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In this edition of Casting Call Friday, we’ve decided to cast The Perks of Being a Wallflower by author Stephen Chbosky.

Let’s check out the plot and cast & crew:

PLOT:

The Perks of Being a Wallflower is the story of a boy (Charlie), who takes us through the life of a high school freshman in a series of anonymously addressed letters. The world he opens to us is funny and scary and shocking, and the set of characters he introduces to us never fail to amaze and amuse, as they all experience love, sex, drugs, violence, angst and all other adolescent adventures. [Click here to read the LitSnit review.]

CAST & CREW:

List of Characters:

Character: Charlie

Charlie is a bit of an enigma. He can be both extroverted and introverted, both completely charismatic and a complete weirdo. He is very emotional and observant of everyone around him. A lot of what he does it defined by the people he’s surrounded by.

Casting Call Callback: Anton Yelchin –Movies he starred in that we loved: Terminator Salvation, Star Trek, Alpha Dog.

Character: Sam

Sam is the self-assured teenage love interest of Charlie. He is repeatedly amazed by her physical and inner beauty. She never plays games and is never dismissive of Charlie’s issues or emotions.

Casting Call Callback: Kate Mara – Movies she starred in that we loved: Brokeback Mountain, Transsiberian.

Character: Patrick

Patrick is Charlie’s first homosexual friend. Although not closeted about it, Patrick does encounter a number of problems because of his sexual orientation. Another tortured character, Patrick is an integral part Charlie’s own sexual experimentation.

Casting Call Callback: John Patrick Amedori – Movies he starred in that we loved Stick It, TiMER.

Character: Mary Elizabeth

Mary Elizabeth is the first girl Charlie dates. She is an outspoken feminist and is quite assertive in the relationship she pursues with Charlie.

Casting Call Callback: April Pearson – Movies she starred in that we loved: none. But she was simply amazing in the TV show Skins.

Character: Bill

Bill is a young high school English teacher. He is well educated and believes in his students, especially Charlie. He tries to nurture Charlie’s wring talent by making him read all sorts of literary classics..

Casting Call Callback: Austin Nichols – Movies he starred in that we loved: Glory Road (and we’ll never forget him as Julian Baker in One Tree Hill)

SOUNDTRACK:

The National “Green Gloves

Massive Attack “Teardrop

Note: The Perks of Being a Wallflower movie is in the works. As of now, not much is know about the cast and crew. Click here to view the latest information on this project.

Summary: (via Goodreads) Caught between trying to live his life and trying to run from it, Charlie is navigating through the strange worlds of love, drugs, “The Rocky Horror Picture Show”, and dealing with the loss of a good friend and his favorite aunt.

Review: The Perks of Being a Wallflower is the unique creation of author Stephen Chbosky. This book, which takes the format of an epistolary novel, describes the life of a fourteen year old boy in his first year of high school. Every few days the main character, Charlie, writes a new letter in which he updates an unnamed recipient about the events of his life. Sometimes a lot happens, other times the letter are more personal and reflective. Regardless, we continue to follow his steps into that intimately familiar territory of adolescence.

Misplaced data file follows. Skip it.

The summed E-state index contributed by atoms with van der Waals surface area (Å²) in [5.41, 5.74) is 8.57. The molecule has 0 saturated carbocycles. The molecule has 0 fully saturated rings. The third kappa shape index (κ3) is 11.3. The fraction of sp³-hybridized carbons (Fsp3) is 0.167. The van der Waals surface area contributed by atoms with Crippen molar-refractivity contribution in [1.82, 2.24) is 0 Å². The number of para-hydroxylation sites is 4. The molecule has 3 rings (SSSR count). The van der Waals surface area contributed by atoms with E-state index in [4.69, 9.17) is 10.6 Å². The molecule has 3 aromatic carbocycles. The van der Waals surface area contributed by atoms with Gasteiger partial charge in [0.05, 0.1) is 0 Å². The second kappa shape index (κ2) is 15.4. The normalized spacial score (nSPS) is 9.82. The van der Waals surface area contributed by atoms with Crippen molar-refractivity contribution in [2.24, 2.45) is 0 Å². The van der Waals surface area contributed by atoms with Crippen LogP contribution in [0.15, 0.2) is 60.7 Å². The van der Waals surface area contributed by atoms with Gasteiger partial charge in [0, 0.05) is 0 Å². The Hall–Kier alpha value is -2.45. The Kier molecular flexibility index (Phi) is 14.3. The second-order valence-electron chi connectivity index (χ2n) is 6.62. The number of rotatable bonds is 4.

After completing the book, two distinct feeling emerge: a feeling of compassion toward the great amount of drama and trauma in Charlie’s life, and an unsettling feeling toward the strangeness of Charlie’s behavior. This eeriness is cause by the fact that he only exhibits two distinct emotional states: incredible emotional hyperactivity and complete emotional inactivity. The mystery behind his anonymity (Charlie is the pen-name he creates for himself while addressing the letters) combined with the fact that we never learn where he is from or who he is writing to also contribute to this sensation. And it’s not until we realize the strategic purpose behind his behavior and anonymity that we truly start to understand the book. It seems Chbosky envisioned his hero as the fictional representation of all of us. The author manages to give Charlie this universality by making him a perfect chameleon: Charlie is both reclusive and outgoing, both your best friend and a complete oddity, both emotionally stable and a complete wreck. The reason Charlie needs to be all these things is because he is facing the quintessential life dilemma of choosing whether he should try and satisfy others or try and satisfy himself. What complicates the matter is that he repeatedly fails to do either, which lead him into modes of depression, disorientation, and indifference.

The only times he does get some respite from himself is when he reads books and spends time with Sam, the girl that he loves. Charlie finds comfort in the books that he reads (e.g., The Stranger, The Catcher in the Rye, The Fountainhead), and you can see a 1991 version of Holden Caulfield and Meursault in him. His friendship with Sam is another thing altogether. He is in awe of her bluntness and honesty and beauty. She gives him a strange sort of comfort and he craves her on a purely emotional basis, something quite contradictory to what he is: a hormonally driven teenage boy.

Perhaps because it’s been so many years since we’ve been fourteen or maybe it’s because we never really had the time to analyze life at that age, but reading Charlie’s narrative is a revelation. The honesty in his words is stirring, packed with innocent notions about things like acceptance, self image, and the emotions of parents and sibling. His account is both wondrous and difficult to read. In many ways, what he reveals isn’t new at all but more like an old memory we’ve forgotten.

Lit Snit Verdict: B